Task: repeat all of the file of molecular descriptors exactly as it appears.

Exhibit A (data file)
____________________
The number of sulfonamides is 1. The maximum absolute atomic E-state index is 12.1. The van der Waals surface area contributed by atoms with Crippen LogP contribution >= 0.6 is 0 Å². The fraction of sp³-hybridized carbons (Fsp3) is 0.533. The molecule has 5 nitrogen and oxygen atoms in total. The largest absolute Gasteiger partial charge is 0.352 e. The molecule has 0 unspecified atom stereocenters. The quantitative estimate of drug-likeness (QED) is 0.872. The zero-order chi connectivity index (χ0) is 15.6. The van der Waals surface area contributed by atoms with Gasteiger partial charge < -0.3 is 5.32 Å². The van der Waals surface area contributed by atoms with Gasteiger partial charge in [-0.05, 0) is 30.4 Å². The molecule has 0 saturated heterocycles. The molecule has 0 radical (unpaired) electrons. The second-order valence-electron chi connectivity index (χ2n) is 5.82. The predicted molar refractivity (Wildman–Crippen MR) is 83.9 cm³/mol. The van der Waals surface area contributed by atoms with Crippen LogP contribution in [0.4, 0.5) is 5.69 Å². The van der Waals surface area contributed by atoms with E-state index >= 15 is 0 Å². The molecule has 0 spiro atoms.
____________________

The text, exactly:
The number of sulfonamides is 1. The maximum absolute atomic E-state index is 12.1. The van der Waals surface area contributed by atoms with Crippen LogP contribution >= 0.6 is 0 Å². The fraction of sp³-hybridized carbons (Fsp3) is 0.533. The molecule has 5 nitrogen and oxygen atoms in total. The largest absolute Gasteiger partial charge is 0.352 e. The molecule has 0 unspecified atom stereocenters. The quantitative estimate of drug-likeness (QED) is 0.872. The zero-order chi connectivity index (χ0) is 15.6. The van der Waals surface area contributed by atoms with Gasteiger partial charge < -0.3 is 5.32 Å². The van der Waals surface area contributed by atoms with Gasteiger partial charge in [-0.05, 0) is 30.4 Å². The molecule has 0 saturated heterocycles. The molecule has 0 radical (unpaired) electrons. The second-order valence-electron chi connectivity index (χ2n) is 5.82. The predicted molar refractivity (Wildman–Crippen MR) is 83.9 cm³/mol. The van der Waals surface area contributed by atoms with Crippen LogP contribution in [0.4, 0.5) is 5.69 Å². The van der Waals surface area contributed by atoms with E-state index >= 15 is 0 Å². The molecule has 0 spiro atoms.